Setting the Cornerstones for Solid Projects

Insights | 18 February 2010

There is one clichéd mantra that gets uttered constantly by philosophers within the field of project management, “ project managers manage projects ” but the fact of the matter is overwhelming. The actual practice of project management can at times be consumed in the manic calls of the project itself.

Project managers face some monstrous challenges when going through the process of defining, planning and managing projects in complex work environments. In the midst of the project madness, to add to the situation, you have your clients and stakeholders sparking quandaries over which part of the project should receive the most focus; often emitting conflicting signals forcing the project manager into a reactionary response. The end result of this? The project is thrown out of balance and the project cycle is no longer systematic.

In order to alleviate the “cry wolf” dramatics of stakeholders whilst maintaining a consistent level of progress through the duration of the project ensuring that all phases and elements receive the highest levels of attention possible, project managers need to find a working method of navigation that enables them to mediate the internal and external demands. So the question remains, how do you find a balance?

There are three key elements that form the foundation of a project – within these three elements are notions from which a project can be successfully managed. These notions, when wholly understood and accepted by the project management team, are a quintessential part of the solution to mitigating external stakeholder demands and preventing them from affecting internal project work requirements.

The three key elements are as follows:

  1. Understanding the Purpose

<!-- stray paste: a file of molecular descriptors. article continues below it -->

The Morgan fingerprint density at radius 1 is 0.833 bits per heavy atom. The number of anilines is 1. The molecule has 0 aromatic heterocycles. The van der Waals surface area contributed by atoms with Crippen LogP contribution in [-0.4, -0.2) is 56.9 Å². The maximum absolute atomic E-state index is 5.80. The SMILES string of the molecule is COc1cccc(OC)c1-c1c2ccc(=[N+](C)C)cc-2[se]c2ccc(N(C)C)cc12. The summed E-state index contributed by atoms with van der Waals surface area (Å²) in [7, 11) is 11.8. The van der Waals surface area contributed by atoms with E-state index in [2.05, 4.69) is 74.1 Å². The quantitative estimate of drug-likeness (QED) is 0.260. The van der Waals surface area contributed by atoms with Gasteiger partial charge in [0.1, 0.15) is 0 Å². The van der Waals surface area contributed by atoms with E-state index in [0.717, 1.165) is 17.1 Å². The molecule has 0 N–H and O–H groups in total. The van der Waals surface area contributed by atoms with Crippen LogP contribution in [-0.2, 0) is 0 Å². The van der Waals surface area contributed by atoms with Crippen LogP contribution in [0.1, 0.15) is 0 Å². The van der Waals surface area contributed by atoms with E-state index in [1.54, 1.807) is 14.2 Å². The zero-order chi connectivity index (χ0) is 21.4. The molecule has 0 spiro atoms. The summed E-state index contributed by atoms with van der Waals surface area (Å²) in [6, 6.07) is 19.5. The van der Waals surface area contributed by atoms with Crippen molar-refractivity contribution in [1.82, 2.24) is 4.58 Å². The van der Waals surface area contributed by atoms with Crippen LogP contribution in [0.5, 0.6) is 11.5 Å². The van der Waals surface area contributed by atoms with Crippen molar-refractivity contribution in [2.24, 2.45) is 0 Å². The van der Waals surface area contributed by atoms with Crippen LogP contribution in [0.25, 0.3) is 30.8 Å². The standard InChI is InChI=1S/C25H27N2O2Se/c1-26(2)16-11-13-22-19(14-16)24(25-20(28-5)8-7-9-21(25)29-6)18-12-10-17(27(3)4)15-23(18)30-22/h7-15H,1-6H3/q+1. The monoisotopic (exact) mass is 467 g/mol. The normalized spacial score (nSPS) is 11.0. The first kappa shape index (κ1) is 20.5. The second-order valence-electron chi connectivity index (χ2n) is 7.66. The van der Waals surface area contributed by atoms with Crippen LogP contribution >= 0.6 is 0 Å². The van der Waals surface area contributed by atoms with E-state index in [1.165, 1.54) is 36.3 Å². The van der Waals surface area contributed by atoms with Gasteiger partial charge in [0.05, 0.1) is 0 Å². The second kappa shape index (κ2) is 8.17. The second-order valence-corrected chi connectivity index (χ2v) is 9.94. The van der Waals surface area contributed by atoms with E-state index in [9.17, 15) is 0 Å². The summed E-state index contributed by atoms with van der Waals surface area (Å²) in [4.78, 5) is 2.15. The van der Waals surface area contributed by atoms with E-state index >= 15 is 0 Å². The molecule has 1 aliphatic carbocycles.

The underlying theme here is the alignment of stakeholders. Whilst project managers are primarily concerned with defining deliverables and scope, the vision of stake-holders is tunneled towards their primary concern of the deliverables meeting their desired business outcome. Their outcome will be constantly measured against two things: the length of time to achieve the outcome, and the cost. Stakeholders/clients can at times become blind-sighted by their pedant tendencies that arise out of their worry for achieving the agreed upon deliverables. As a project manager, a worried stakeholder means that you will be inundated with recommendations, concerns and questions with ideas that often conflict with each other let alone the initial project scope. Getting around client interference can be as simple as being as thorough as possible with every piece of information passed over to them – transparency is great, but you can nullify curiosity simply by including a business outcome at the end of each explanation. For example, “we’re waiting on the DNS server which takes about 72 hours to transfer, however the end result will see your website go live and your various domain names working correctly.”

  2. Executive Commitment

    In large conglomerations, every big project should be sponsored by an executive manager. The meaning of this is pretty basic; however it will be reiterated to elucidate the process for project managers struggling to manage the decision making. Yes, the project manager is completely responsible for the outcome of the project, however, executives should be called upon as supporting resources for decision making. By doing this, a project manager provides reassurance by giving evidence of an executive endorsement of crucial decisions that have been made.

  3. Shared Sense of Urgency

    It should be pretty obvious to understand that the processes of the project should denote a shared sense of urgency and desire for the project’s quality and completion by both the project management team and the stakeholders. For project managers, this element will not be in balance when the priority of the project is questioned as they will know that themselves and the project team is not projecting a positive workflow. On the other hand, the stakeholders themselves are also liable if they’re not committing any resources to aid to project completion. Their needs to be a mutual contribution, a clear channel of communication and a shared sense of urgency.

All of the above points emphasise the importance of a common-sense approach to project management. Sometimes common sense can be blinded by forces that will accost your attention – just stay focused and keep your eye on the goal ahead! Need help reaching your project management deliverables? Contact our project management consultants online or call us on 1300 701 314

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